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Talking to WCF over named pipes - (3) Do we need all this security?

This is the third in a series of posts looking at the detail of how message exchanges occur over a WCF channel using the named pipe binding.

In the first post of the series, we introduced the Framing Protocol.
In the second we looked into the protocol’s upgrade mechanism whereby a security context for message exchange is negotiated, if Transport security is configured on the binding.

In this post I want to consider what best practice might be as regards the choice of configuration options for security when using NetNamedPipeBinding.

First, let’s review the options:

  1. We can include Transport security in the binding, or exclude it completely (SecurityMode=None)
  2. If we include Transport security:
  • We have three possible settings for the ProtectionLevel, which affects whether the messages passed are signed/encrypted. These are: None; Sign; and EncryptAndSign
  • We have two effective options for the AllowedImpersonationLevel, Identification (server can identify the client) and Impersonation (server can access local resources as the client). We can also set this level to Delegation on the client, but it has the same effect as setting Impersonation.
Choosing protection level

As we saw in my last post, these settings determine what happens to messages as they pass from the stream upgrade provider in the client-side channel stack to the stream upgrade provider in the service-side channel stack. Signing gives message integrity assurance – i.e. that the message bytes are not changed en route between these two points. Encryption gives message privacy assurance – i.e. that an eavesdropper cannot read the bytes as they travel between these two points and learn the contents of the messages.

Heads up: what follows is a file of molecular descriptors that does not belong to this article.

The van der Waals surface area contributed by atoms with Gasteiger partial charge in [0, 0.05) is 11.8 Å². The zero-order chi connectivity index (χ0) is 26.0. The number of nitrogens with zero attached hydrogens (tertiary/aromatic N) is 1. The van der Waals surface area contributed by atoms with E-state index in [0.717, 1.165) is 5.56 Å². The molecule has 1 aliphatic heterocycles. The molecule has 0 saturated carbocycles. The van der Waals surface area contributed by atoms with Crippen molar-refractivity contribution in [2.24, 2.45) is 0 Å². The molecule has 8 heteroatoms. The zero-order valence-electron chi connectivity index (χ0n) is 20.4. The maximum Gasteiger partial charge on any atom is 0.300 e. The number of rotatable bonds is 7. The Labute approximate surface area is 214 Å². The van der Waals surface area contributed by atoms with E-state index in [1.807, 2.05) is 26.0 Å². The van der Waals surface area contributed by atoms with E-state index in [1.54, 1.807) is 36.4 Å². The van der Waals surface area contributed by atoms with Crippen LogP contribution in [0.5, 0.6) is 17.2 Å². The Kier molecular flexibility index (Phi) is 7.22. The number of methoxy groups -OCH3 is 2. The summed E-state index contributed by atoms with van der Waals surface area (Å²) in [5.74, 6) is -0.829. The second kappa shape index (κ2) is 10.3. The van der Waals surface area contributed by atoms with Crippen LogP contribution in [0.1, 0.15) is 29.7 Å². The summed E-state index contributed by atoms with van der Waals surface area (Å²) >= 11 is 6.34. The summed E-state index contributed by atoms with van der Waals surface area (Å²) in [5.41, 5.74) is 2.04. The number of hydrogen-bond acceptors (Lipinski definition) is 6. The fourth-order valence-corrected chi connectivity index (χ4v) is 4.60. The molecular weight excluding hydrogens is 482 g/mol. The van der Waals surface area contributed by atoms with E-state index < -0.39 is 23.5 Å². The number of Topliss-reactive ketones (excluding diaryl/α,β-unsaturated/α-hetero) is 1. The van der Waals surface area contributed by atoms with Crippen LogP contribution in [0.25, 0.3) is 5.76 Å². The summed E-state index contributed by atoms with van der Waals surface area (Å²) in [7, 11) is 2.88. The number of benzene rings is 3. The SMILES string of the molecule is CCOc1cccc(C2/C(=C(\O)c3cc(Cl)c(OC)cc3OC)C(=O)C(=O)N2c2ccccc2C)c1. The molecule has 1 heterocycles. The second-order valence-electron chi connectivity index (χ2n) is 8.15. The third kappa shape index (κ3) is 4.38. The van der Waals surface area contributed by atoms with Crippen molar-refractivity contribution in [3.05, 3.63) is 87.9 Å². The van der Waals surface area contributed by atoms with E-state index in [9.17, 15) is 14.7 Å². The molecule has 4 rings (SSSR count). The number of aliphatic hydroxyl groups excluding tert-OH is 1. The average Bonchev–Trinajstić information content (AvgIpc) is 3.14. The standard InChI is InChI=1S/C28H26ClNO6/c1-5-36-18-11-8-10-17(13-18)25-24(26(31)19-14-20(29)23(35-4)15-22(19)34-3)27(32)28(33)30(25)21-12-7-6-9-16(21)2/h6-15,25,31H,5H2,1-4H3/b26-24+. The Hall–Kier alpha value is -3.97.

Those are the “benefits”. What about the costs? We saw that each of these functions involves an SSPI call into the security provider from each of the upgrade providers, in respect of every message, thus involving at least two context switches between user mode and kernel mode for every message. The nature of the functions is that they perform cryptographic operations on the message data, typically not a trivial workload in terms of CPU clock cycles.

So how do we balance the cost and benefit to decide whether we need the signing and encryption services? It seems to me that the supposed benefits are minimal. When remote connections are precluded, as they are by the ACLs created by the binding, named pipes are mechanisms implemented by the operating system entirely in memory. When messages are sent via a pipe there is no network or file IO involved. There is no way to eavesdrop on a particular open pipe instance being used to transfer data, or write data to it, unless one can obtain the handle to the specific instance concerned, and WCF does not provide any obvious means to discover the handle of a currently open pipe being used by the binding. In short, the only possible attacker you are going to be foiling by signing or encrypting the messages is someone who has already succeeded in attaching a debugger to your client or service process, or who has attached a kernel debugger, and who has also expended a lot of time discovering and attacking the pipe, when it would probably be far simpler to look at or change the data in the messages before they are signed/encrypted or after the binding has decrypted them.

So I have come to the conclusion that I cannot conceive any scenario where the ProtectionLevel settings Sign and EncryptAndSign are useful when using the standard NetNamedPipeBinding. If anyone can suggest any, I would welcome your comments.

So in my view our options are narrowed to: